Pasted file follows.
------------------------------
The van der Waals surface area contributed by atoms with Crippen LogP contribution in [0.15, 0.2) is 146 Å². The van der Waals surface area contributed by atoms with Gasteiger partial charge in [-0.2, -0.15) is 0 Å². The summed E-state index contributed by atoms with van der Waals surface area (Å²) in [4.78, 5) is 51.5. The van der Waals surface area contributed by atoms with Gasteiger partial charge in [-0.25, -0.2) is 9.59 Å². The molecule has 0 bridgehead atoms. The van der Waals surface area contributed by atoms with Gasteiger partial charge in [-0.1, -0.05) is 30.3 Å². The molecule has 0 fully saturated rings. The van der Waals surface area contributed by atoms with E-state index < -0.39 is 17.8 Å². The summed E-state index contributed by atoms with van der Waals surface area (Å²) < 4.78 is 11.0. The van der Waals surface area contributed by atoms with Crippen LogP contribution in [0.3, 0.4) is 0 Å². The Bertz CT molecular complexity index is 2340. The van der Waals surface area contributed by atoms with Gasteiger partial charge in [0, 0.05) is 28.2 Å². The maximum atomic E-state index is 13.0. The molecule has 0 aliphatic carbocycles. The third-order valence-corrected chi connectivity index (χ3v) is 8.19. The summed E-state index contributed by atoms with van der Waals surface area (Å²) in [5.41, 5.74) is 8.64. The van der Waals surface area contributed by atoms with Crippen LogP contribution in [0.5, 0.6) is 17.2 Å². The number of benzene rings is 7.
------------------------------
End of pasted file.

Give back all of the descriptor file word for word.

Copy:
The van der Waals surface area contributed by atoms with Crippen LogP contribution in [0.15, 0.2) is 146 Å². The van der Waals surface area contributed by atoms with Gasteiger partial charge in [-0.2, -0.15) is 0 Å². The summed E-state index contributed by atoms with van der Waals surface area (Å²) in [4.78, 5) is 51.5. The van der Waals surface area contributed by atoms with Gasteiger partial charge in [-0.25, -0.2) is 9.59 Å². The molecule has 0 bridgehead atoms. The van der Waals surface area contributed by atoms with Gasteiger partial charge in [-0.1, -0.05) is 30.3 Å². The molecule has 0 fully saturated rings. The van der Waals surface area contributed by atoms with E-state index < -0.39 is 17.8 Å². The summed E-state index contributed by atoms with van der Waals surface area (Å²) < 4.78 is 11.0. The van der Waals surface area contributed by atoms with Crippen LogP contribution in [0.3, 0.4) is 0 Å². The Bertz CT molecular complexity index is 2340. The van der Waals surface area contributed by atoms with Gasteiger partial charge in [0, 0.05) is 28.2 Å². The maximum atomic E-state index is 13.0. The molecule has 0 aliphatic carbocycles. The third-order valence-corrected chi connectivity index (χ3v) is 8.19. The summed E-state index contributed by atoms with van der Waals surface area (Å²) in [5.41, 5.74) is 8.64. The van der Waals surface area contributed by atoms with Crippen LogP contribution in [0.5, 0.6) is 17.2 Å². The number of benzene rings is 7.